Let $\mathbf{r} = q i \bar{q} = a i \bar{a}$. We then obtain that

$$ da d\bar{a} – \frac{1}{4r} (a i d\bar{a} – da i \bar{a})^2 = \frac{1}{4r} d \mathbf{r}^2 $$

so that

$$ g = \frac{1}{4r} d \mathbf{r}^2 + \frac{r}{4} \left( d\psi + \frac{1}{r}(ai d\bar{a} – da i \bar{a}) \right)^2. $$

Let $\omega = d\psi + \frac{1}{r}(ai d\bar{a} – da i \bar{a})$. I claim that $d \omega = * d(1/r)$. Note that $\Phi = 1/r$ is (up to a factor) the fundamental solution of the Laplacian on $\mathbb{R}^3$.

We differentiate $\omega$ and obtain

$$ d \omega = – \frac{dr}{r^2} \wedge (ai d\bar{a} – da i \bar{a}) + \frac{2}{r} da i \wedge d\bar{a} .$$

But $r^2 = – \mathbf{r} \mathbf{r}$, which yields, upon differentiation

$$ 2 r dr = -(d\mathbf{r} \mathbf{r} + \mathbf{r} d \mathbf{r}). $$

Hence

\begin{aligned} d \omega &= \frac{1}{2 r^3} d \mathbf{r} \mathbf{r} \wedge ( ai d\bar{a} – da i \bar{a}) – \frac{1}{2 r^3} ( ai d\bar{a} – da i \bar{a}) \mathbf{r} \wedge d \mathbf{r} – \frac{2}{r^3} da i \bar{a} \mathbf{r} a i d\bar{a} \\ &= – \frac{1}{r^3} a i d\bar{a} \mathbf{r} \wedge da i \bar{a} – \frac{1}{r^3} da i \bar{a} \mathbf{r} \wedge a i d\bar{a} \\ &= – \frac{1}{2r^3} d\mathbf{r} \mathbf{r} \wedge d \mathbf{r} + \frac{1}{2 r^3} (a i d\bar{a} – da i \bar{a}) \mathbf{r} \wedge (a i d\bar{a} – da i \bar{a}) \end{aligned}

But the last term on the last line vanishes, so we get

$$ d \omega = – \frac{1}{2r^3} d\mathbf{r} \mathbf{r} \wedge d \mathbf{r}, $$

which can be checked to be nothing but $*d ( 1 / r)$, as claimed.

Many authors sweep this calculation under the rug, so I thought I’d write a post about it!

]]>- I have studied Electrical Engineering during my undergraduate studies.
- I have then studied Mathematics at the graduate level.
- I have worked as a Mathematics Professor for about 7 years.
- I am now a professional Python programmer.

Q: How did *that* happen?

A: Python started out as being a hobby of mine, maybe since 2014 or 2015. I first started using it because I was curious about it. My first programming language was C++. From my own humble point of view, I liked the fact that if you wanted to do some scientific programming, you had many official Python libraries to help you accomplish your work, such as Numpy, Scipy and Matplotlib.

Note: recently, I should mention that I really enjoyed the way the Julia programming language was doing things for scientific programming and I think that Julia may have a big impact on the scientific programming community in the near future. Time will tell.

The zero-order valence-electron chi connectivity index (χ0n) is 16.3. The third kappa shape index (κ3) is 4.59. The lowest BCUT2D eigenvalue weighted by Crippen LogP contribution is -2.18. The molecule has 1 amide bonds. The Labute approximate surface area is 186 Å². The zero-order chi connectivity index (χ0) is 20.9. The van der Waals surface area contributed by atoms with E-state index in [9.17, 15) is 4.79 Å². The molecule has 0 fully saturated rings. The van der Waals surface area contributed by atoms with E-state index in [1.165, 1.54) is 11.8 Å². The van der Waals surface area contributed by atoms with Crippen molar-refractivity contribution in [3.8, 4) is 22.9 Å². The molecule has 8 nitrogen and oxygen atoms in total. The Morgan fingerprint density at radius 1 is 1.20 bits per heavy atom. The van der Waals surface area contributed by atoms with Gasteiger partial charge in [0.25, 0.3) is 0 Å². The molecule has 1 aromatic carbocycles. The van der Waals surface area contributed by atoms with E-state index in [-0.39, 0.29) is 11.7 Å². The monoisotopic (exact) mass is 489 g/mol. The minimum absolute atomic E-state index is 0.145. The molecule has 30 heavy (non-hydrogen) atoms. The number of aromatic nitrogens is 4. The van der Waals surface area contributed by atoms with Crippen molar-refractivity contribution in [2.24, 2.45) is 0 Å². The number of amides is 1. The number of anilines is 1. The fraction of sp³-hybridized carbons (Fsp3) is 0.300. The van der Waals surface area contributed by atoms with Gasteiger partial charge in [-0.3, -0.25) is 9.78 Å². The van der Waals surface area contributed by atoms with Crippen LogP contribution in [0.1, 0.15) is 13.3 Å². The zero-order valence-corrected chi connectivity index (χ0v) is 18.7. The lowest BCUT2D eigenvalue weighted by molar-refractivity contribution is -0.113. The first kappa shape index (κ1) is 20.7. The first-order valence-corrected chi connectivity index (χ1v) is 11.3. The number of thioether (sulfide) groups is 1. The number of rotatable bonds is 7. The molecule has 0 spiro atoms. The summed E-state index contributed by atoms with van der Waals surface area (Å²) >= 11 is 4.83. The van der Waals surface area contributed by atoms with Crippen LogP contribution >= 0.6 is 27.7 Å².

In addition to the above Python libraries, I have played around a bit with Panda, for data manipulation (a very useful library!), some libraries for automating tasks (which I have used to shuffle problems and answers for multiple choice exams) and I have played around a bit with Django (a Python library which enables you to interact with a database on a server, create Content Management Systems, restful APIs etc.).

I have recently started working for a company as a Python programmer. I am now using virtual Python environments, a professional IDE for Python called PyCharm which is really helpful (I wonder why I was not using serious IDEs before!), pushing code onto a server using the magic of git and learning a lot in the process.

This is my story. Does it mean I will stop doing research in Mathematics? No. I mean it will be more difficult to find time for it though. I am enjoying programming though, so it is good!

]]>When CAMS (Center for Advanced Mathematical Sciences) was first founded circa 1999, I was an Electrical Engineering student at the American University of Beirut (AUB) where CAMS is physically located. I was curious and wanted to attend a talk by Sir Michael Atiyah, whom I will refer to as Sir Michael for the rest of the post. It took place in Hotel Al-Bustan actually. I think it may have been at some point in December 1999, or perhaps in January 2000. The talk was about an “elementary” problem in geometry, which is the problem on configurations of points. This was also the first time I had see Sir Michael in person, and also the first time I had learned about stereographic projection (remember, I was an Electrical Engineering student back then, not a Mathematics student).